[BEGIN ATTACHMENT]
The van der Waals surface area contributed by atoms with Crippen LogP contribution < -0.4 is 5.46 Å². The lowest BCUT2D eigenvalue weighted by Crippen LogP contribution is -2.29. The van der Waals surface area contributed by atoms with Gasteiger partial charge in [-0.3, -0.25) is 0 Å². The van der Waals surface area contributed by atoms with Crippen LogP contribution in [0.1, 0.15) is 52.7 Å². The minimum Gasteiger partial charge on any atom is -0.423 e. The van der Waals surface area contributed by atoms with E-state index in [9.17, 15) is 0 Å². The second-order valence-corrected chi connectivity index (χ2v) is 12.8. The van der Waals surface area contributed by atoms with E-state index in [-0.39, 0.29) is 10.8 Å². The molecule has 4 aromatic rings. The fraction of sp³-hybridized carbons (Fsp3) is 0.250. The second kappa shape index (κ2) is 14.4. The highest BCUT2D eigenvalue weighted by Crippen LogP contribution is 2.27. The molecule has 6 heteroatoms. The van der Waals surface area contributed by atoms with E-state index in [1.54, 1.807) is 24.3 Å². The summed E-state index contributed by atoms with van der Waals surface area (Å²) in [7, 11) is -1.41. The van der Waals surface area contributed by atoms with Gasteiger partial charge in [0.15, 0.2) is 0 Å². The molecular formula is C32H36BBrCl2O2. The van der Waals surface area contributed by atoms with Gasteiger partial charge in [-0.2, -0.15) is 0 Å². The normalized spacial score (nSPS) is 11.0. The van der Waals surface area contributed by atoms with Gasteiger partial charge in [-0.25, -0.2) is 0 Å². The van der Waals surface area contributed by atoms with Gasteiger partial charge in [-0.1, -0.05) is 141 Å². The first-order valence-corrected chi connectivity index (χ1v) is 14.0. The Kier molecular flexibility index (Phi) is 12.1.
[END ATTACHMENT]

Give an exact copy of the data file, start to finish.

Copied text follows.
The van der Waals surface area contributed by atoms with Crippen LogP contribution < -0.4 is 5.46 Å². The lowest BCUT2D eigenvalue weighted by Crippen LogP contribution is -2.29. The van der Waals surface area contributed by atoms with Gasteiger partial charge in [-0.3, -0.25) is 0 Å². The van der Waals surface area contributed by atoms with Crippen LogP contribution in [0.1, 0.15) is 52.7 Å². The minimum Gasteiger partial charge on any atom is -0.423 e. The van der Waals surface area contributed by atoms with E-state index in [9.17, 15) is 0 Å². The second-order valence-corrected chi connectivity index (χ2v) is 12.8. The van der Waals surface area contributed by atoms with E-state index in [-0.39, 0.29) is 10.8 Å². The molecule has 4 aromatic rings. The fraction of sp³-hybridized carbons (Fsp3) is 0.250. The second kappa shape index (κ2) is 14.4. The highest BCUT2D eigenvalue weighted by Crippen LogP contribution is 2.27. The molecule has 6 heteroatoms. The van der Waals surface area contributed by atoms with E-state index in [1.54, 1.807) is 24.3 Å². The summed E-state index contributed by atoms with van der Waals surface area (Å²) in [7, 11) is -1.41. The van der Waals surface area contributed by atoms with Gasteiger partial charge in [0.15, 0.2) is 0 Å². The molecular formula is C32H36BBrCl2O2. The van der Waals surface area contributed by atoms with Gasteiger partial charge in [-0.2, -0.15) is 0 Å². The normalized spacial score (nSPS) is 11.0. The van der Waals surface area contributed by atoms with Gasteiger partial charge in [-0.25, -0.2) is 0 Å². The van der Waals surface area contributed by atoms with Gasteiger partial charge in [-0.1, -0.05) is 141 Å². The first-order valence-corrected chi connectivity index (χ1v) is 14.0. The Kier molecular flexibility index (Phi) is 12.1.